Knesset: Doctors, professionals must speak Hebrew

Absorption Ministry representatives, immigrant groups oppose new requirement, claim it will make it difficult for new olim to earn a living.

May 13, 2013 23:43
1 minute read.
Doctors (illustrative)

Doctors perform surgery (generic) R 370. (photo credit: REUTERS/Swoan Parker)

Until now, new-immigrant nurses have had to prove they can converse with patients in basic Hebrew, but physicians – who have less direct contacts with the sick – were exempted. Now, the Knesset Labor, Social Affairs and Health Committee on Monday approved regulations that would require doctors and two other types of professionals in healthcare to show their Hebrew proficiency as well.

In addition to immigrant doctors, clinical communications specialists and clinical criminologists who ask for a license in their fields will have to prove to the Health Ministry that they have a basic knowledge of Hebrew.

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The proof will be by one of the following: passing a state exam in Hebrew; holding an academic degree in a Hebrew speaking college or university; passing matriculation exams in Hebrew; passing exams in a relevant Hebrew ulpan; passing a Hebrew screening test as part of psychometric exams given in other languages.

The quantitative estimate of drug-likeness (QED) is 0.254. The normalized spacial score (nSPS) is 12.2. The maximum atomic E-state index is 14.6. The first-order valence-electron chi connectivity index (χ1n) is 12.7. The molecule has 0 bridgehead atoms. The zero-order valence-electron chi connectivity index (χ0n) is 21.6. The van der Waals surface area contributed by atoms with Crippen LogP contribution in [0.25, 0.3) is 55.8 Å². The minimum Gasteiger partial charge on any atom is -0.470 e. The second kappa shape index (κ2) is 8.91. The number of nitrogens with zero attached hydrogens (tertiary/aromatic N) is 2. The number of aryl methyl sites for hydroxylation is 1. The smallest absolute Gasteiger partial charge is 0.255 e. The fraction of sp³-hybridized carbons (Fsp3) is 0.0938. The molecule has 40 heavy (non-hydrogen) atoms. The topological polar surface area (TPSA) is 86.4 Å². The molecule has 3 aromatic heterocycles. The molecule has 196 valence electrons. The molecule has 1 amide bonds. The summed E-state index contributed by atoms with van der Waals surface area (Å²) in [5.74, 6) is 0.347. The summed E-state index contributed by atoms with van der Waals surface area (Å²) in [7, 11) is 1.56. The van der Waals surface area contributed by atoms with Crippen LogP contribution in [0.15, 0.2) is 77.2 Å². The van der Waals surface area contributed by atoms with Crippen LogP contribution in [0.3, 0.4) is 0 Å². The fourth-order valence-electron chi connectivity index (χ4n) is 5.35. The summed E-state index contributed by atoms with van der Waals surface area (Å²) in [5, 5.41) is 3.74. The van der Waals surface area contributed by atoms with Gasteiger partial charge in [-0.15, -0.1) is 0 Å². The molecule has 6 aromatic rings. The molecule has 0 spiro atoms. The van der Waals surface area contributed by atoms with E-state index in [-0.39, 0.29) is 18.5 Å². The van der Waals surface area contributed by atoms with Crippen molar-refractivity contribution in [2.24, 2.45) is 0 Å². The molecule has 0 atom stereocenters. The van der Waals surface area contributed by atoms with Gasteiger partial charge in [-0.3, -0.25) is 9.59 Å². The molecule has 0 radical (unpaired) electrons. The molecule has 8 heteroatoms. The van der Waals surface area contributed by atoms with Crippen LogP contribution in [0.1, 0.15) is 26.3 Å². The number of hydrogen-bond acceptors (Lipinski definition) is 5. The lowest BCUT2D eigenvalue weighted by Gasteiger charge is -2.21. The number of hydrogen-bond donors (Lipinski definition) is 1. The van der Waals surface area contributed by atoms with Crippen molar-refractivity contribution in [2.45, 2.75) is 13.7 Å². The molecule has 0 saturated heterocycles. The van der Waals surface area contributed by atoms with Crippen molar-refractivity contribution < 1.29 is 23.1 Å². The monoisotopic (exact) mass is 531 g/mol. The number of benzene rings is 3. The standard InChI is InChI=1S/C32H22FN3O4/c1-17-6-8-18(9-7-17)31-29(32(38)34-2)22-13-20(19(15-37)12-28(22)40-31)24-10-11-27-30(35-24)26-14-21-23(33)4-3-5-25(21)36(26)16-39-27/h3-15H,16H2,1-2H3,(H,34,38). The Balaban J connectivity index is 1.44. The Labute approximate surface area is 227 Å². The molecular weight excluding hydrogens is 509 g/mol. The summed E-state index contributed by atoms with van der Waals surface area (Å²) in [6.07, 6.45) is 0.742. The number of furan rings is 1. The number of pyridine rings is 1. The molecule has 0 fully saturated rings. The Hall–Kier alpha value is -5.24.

Committee chairman Likud MK Haim Katz said that while aliya is very welcome and that he was aware of the language difficulties faced by new immigrants, especially in the health professions, the good of the patient was even more important.

Yesh Atid MK Shimon Solomon, who said he almost lost his son because of medical treatment in which the professional had difficulty understanding Hebrew, said that even physicians must communicate with patients so their treatment could better succeed.

Representatives of the Absorption Ministry and immigrant associations opposed the new regulations, arguing that new immigrants will have difficulty getting acclimated to the country and making a living if they cannot work without first learning Hebrew.

Lawyer Avital Weiner of the Health Ministry’s legal department said the required level of Hebrew was very basic and a “minimum for conversing with a patient.”

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